Advanced Treatments for Neuraligia

  • Nerve blocks: Injections of corticosteroids and anesthetics around the affected nerve can provide diagnostic information and therapeutic pain relief that may last weeks to months.
  • Neuromodulation: This can play an important role in treating certain types of neuralgia (nerve pain disorders). Peripheral Nerve Stimulation (PNS) involves implanting a device that delivers electrical impulses to the specific peripheral nerve affected by the neuralgia, disrupting and modulating the pain signals.
  • Surgery: Surgery is sometimes considered for certain types of neuralgia when conservative treatments have failed to provide adequate relief. Some of the surgical options include neurectomy, nerve decompression, and more.

Complementary Treatments for Neuralgia

  • Acupuncture: This may help some patients by stimulating nerves and releasing pain-relieving substances.
  • Massage therapy: Getting a massage can increase circulation and release any muscle tension that’s contributing to nerve compression.
  • Transcutaneous Electrical Nerve Stimulation (TENS): This therapy delivers low-voltage electrical currents through electrodes on the skin to interfere with pain signals.

Why choose
Synergy Health Partners?

Synergy Health Partners is Michigan’s sole integrated musculoskeletal care provider. We offer a comprehensive suite of services, including orthopedic urgent care, in-office treatments, ambulatory surgery centers, virtual consultations, and an in-house pharmacy. Our coordinated approach ensures seamless, personalized care for your musculoskeletal well-being.

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Synergy Health Partners brings together doctors with specialized expertise in musculoskeletal care. Our physicians are affiliated with Michigan’s top hospitals and stay up-to-date on the latest technologies and treatments, both surgical and non-invasive, to provide patients with advanced, proven medical care.

Frequently Asked Questions

Neuralgia refers to severe, shooting pain caused by injury or dysfunction of a nerve. It often comes in sudden attacks or outbreaks of intense, stabbing pain.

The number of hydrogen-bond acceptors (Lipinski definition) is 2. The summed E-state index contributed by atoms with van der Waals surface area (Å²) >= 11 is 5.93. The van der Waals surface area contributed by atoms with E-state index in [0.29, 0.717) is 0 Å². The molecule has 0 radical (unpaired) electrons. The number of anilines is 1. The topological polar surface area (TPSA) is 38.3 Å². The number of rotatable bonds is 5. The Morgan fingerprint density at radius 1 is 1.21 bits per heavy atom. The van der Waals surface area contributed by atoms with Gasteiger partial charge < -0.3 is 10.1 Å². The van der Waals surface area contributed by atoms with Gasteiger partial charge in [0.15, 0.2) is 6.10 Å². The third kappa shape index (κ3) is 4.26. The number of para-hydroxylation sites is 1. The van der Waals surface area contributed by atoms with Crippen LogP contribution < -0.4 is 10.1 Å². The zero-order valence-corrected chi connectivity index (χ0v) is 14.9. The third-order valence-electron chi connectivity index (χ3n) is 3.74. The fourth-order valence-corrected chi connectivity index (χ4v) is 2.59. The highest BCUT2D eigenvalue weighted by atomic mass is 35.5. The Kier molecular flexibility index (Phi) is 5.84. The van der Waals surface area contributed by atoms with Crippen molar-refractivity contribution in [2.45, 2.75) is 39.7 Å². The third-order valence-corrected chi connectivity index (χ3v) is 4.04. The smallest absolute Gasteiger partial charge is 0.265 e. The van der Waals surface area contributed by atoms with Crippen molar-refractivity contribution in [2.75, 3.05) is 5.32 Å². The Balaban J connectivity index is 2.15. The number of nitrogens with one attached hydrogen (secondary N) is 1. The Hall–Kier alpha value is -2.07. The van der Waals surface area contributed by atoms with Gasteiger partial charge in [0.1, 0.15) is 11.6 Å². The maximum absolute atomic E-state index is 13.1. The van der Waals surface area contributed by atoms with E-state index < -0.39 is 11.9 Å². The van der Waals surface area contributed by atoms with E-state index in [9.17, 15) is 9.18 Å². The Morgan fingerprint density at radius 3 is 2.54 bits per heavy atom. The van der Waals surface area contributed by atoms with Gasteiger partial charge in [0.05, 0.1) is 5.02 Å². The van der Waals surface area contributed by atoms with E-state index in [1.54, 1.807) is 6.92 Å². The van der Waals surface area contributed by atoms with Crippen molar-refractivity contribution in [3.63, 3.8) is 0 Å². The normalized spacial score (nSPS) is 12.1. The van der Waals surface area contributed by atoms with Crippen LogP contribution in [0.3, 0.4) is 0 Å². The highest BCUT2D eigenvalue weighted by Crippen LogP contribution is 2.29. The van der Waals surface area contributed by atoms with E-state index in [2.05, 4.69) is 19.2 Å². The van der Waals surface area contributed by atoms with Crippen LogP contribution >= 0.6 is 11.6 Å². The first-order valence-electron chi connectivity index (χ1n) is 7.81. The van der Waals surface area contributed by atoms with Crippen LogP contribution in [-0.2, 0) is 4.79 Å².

The most common forms are trigeminal neuralgia (affecting the trigeminal nerve in the face), occipital neuralgia (occipital nerves at the back of the head), and postherpetic neuralgia (after a shingles outbreak).

Common causes include compression of the nerve, trauma/injury, viral infections like shingles, diseases like multiple sclerosis, and sometimes an unknown idiopathic cause.

The pain is described as severe, stabbing, shooting, electric shock-like sensations along the course of the affected nerve. Even a light touch can trigger intense pain attacks.

Diagnosis involves taking a medical history, a physical exam to identify any trigger points, and sometimes imaging tests like MRI to check for any structural causes.

Treatment may involve medications (anticonvulsants, antidepressants), interventional procedures like nerve blocks, complementary therapies, and sometimes surgery as a last resort.

There is no permanent cure, but treatments aim to provide optimal pain management and reduce the frequency/severity of attacks as much as possible.

Avoiding known triggers, applying heat/cold, massage, relaxation techniques, proper nutrition, and getting adequate sleep can provide some relief.

Break Free From the Pain of Neuralgia

Suffering from intense, stabbing nerve pain? Reach out to discuss our comprehensive treatment options to help patients find relief from neuralgia.